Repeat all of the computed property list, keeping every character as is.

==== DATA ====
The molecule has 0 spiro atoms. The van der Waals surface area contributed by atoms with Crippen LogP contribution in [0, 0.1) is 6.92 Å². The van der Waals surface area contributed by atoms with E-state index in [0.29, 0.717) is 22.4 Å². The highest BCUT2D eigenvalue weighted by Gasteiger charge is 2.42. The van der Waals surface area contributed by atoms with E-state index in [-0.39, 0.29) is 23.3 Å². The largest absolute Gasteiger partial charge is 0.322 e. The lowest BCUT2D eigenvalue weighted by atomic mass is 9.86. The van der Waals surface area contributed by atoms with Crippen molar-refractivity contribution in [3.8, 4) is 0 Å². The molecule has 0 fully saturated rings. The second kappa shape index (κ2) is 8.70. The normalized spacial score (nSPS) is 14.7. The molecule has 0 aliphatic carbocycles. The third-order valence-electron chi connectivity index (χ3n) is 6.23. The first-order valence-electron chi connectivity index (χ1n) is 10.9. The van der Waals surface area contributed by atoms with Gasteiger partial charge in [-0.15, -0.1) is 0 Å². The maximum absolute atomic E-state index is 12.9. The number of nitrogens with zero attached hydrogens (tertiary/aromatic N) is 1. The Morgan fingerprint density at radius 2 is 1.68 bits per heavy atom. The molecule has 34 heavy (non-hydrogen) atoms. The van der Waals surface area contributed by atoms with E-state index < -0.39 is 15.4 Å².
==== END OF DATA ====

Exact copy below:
The molecule has 0 spiro atoms. The van der Waals surface area contributed by atoms with Crippen LogP contribution in [0, 0.1) is 6.92 Å². The van der Waals surface area contributed by atoms with E-state index in [0.29, 0.717) is 22.4 Å². The highest BCUT2D eigenvalue weighted by Gasteiger charge is 2.42. The van der Waals surface area contributed by atoms with E-state index in [-0.39, 0.29) is 23.3 Å². The largest absolute Gasteiger partial charge is 0.322 e. The lowest BCUT2D eigenvalue weighted by atomic mass is 9.86. The van der Waals surface area contributed by atoms with Crippen molar-refractivity contribution in [3.8, 4) is 0 Å². The molecule has 0 fully saturated rings. The second kappa shape index (κ2) is 8.70. The normalized spacial score (nSPS) is 14.7. The molecule has 0 aliphatic carbocycles. The third-order valence-electron chi connectivity index (χ3n) is 6.23. The first-order valence-electron chi connectivity index (χ1n) is 10.9. The van der Waals surface area contributed by atoms with Gasteiger partial charge in [-0.15, -0.1) is 0 Å². The maximum absolute atomic E-state index is 12.9. The number of nitrogens with zero attached hydrogens (tertiary/aromatic N) is 1. The Morgan fingerprint density at radius 2 is 1.68 bits per heavy atom. The molecule has 34 heavy (non-hydrogen) atoms. The van der Waals surface area contributed by atoms with E-state index < -0.39 is 15.4 Å².